Asia - Pacific

China's Xi stresses on multilateralism at EU summit

Chinese president holds virtual summit with European leaders amid broadening trade war with US

Riyaz ul Khaliq   | 14.09.2020
China's Xi stresses on multilateralism at EU summit


In a major virtual summit with EU leaders on Monday, the Chinese president offered a four-point agenda for development of relations with the 27-nation bloc.

“China and the EU should adhere to peaceful coexistence, openness and cooperation, multilateralism,” Xi Jinping told the China-Germany-EU meeting from the capital Beijing, according to the state-run Xinhua News Agency.

Xi stressed on dialogue and consultation for the “sound and stable development” of China-EU relations.

German Chancellor Angela Merkel, whose country currently holds the EU's rotating presidency, European Council President Charles Michel and European Commission President Ursula von der Leyen also attended the meeting.

The summit comes amid rising hostilities between Beijing and Washington, including a broadening trade war and accusations over the origins of coronavirus, which first appeared in the Chinese city of Wuhan last December.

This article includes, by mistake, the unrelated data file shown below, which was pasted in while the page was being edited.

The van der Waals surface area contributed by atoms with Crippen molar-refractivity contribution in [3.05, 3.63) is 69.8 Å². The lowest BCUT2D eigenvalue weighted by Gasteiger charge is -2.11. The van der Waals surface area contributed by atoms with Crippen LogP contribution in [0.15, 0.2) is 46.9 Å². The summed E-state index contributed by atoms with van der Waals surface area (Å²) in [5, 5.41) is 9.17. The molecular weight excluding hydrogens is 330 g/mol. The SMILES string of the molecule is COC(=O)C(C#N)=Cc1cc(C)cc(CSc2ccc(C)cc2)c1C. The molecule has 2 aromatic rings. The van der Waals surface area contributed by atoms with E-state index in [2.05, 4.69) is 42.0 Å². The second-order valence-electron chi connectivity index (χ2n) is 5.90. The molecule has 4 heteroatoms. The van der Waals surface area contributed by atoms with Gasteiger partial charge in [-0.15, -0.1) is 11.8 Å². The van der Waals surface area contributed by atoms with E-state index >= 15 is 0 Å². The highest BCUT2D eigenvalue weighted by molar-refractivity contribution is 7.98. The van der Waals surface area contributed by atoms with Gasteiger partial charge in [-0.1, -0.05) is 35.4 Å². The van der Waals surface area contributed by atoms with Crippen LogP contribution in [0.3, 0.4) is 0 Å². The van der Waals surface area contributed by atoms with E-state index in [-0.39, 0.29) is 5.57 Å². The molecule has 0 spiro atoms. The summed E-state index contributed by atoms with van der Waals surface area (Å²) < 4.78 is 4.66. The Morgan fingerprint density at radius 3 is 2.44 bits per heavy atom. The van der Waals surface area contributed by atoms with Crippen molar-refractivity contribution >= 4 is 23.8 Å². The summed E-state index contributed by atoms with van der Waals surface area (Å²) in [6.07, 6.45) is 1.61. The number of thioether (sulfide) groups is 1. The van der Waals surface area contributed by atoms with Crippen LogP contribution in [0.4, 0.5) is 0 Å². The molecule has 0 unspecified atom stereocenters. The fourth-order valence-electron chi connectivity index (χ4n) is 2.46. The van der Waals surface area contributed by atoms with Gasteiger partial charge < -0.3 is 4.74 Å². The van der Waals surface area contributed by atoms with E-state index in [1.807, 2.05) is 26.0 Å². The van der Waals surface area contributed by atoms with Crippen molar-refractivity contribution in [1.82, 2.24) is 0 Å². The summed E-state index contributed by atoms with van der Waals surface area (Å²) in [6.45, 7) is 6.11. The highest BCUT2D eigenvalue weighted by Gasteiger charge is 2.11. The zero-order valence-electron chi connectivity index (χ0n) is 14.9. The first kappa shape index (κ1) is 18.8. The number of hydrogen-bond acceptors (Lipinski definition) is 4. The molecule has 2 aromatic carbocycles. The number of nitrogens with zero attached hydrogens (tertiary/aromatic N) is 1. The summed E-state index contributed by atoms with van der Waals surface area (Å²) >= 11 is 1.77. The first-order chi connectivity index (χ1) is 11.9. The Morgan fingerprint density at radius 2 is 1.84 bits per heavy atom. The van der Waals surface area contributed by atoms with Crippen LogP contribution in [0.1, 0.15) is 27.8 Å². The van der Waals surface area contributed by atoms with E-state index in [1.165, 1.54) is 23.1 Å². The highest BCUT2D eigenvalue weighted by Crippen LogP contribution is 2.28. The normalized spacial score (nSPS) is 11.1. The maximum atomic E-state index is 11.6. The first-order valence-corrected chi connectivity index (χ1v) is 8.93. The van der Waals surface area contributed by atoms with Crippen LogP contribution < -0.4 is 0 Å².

Even European countries have censured Beijing over a new security law on Hong Kong that allegedly curtails basic rights. The EU also wants stronger commitments on climate change from China, the world’s top polluter.

The summit stressed the need to “accelerate” negotiations for an investment treaty, and “wrap up talks by the end of 2020," the state-sponsored Global Times newspaper reported.

It was agreed that the two sides will set up high-level dialogue on environment and climate as well, it said.

- EU, China sign food protection deal

Meanwhile, ahead of the challenging discussions, the two sides signed an agreement to protect each other’s exported food and drink items from "usurpation and imitation."

They will respect the names, or geographical indications (GI), a label used on a product to specify its origin, of 100 European regional food designations and 100 Chinese equivalents.

“The EU list of GIs to be protected in China includes iconic GI products such as Cava, Champagne, Feta, Irish whiskey, Munchener Bier, Ouzo, Polska Wódka, Porto, Prosciutto di Parma and Queso Manchego,” said an EU statement.

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